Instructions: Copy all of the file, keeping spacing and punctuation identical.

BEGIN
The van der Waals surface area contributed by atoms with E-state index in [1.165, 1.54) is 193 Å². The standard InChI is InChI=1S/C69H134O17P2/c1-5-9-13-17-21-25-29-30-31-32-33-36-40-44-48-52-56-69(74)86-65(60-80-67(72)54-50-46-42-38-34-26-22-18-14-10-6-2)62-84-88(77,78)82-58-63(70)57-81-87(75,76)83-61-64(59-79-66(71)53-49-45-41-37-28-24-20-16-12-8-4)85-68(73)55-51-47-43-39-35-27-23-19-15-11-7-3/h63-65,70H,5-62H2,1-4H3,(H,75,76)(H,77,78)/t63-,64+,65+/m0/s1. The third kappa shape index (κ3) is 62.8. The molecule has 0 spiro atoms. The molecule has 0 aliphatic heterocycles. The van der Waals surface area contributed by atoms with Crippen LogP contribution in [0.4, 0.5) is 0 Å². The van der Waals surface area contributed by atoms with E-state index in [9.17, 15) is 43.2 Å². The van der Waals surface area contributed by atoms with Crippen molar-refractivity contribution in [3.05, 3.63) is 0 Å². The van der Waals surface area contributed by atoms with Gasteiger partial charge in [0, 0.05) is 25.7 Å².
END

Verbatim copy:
The van der Waals surface area contributed by atoms with E-state index in [1.165, 1.54) is 193 Å². The standard InChI is InChI=1S/C69H134O17P2/c1-5-9-13-17-21-25-29-30-31-32-33-36-40-44-48-52-56-69(74)86-65(60-80-67(72)54-50-46-42-38-34-26-22-18-14-10-6-2)62-84-88(77,78)82-58-63(70)57-81-87(75,76)83-61-64(59-79-66(71)53-49-45-41-37-28-24-20-16-12-8-4)85-68(73)55-51-47-43-39-35-27-23-19-15-11-7-3/h63-65,70H,5-62H2,1-4H3,(H,75,76)(H,77,78)/t63-,64+,65+/m0/s1. The third kappa shape index (κ3) is 62.8. The molecule has 0 spiro atoms. The molecule has 0 aliphatic heterocycles. The van der Waals surface area contributed by atoms with Crippen LogP contribution in [0.4, 0.5) is 0 Å². The van der Waals surface area contributed by atoms with E-state index in [9.17, 15) is 43.2 Å². The van der Waals surface area contributed by atoms with Crippen molar-refractivity contribution in [3.05, 3.63) is 0 Å². The van der Waals surface area contributed by atoms with Gasteiger partial charge in [0, 0.05) is 25.7 Å².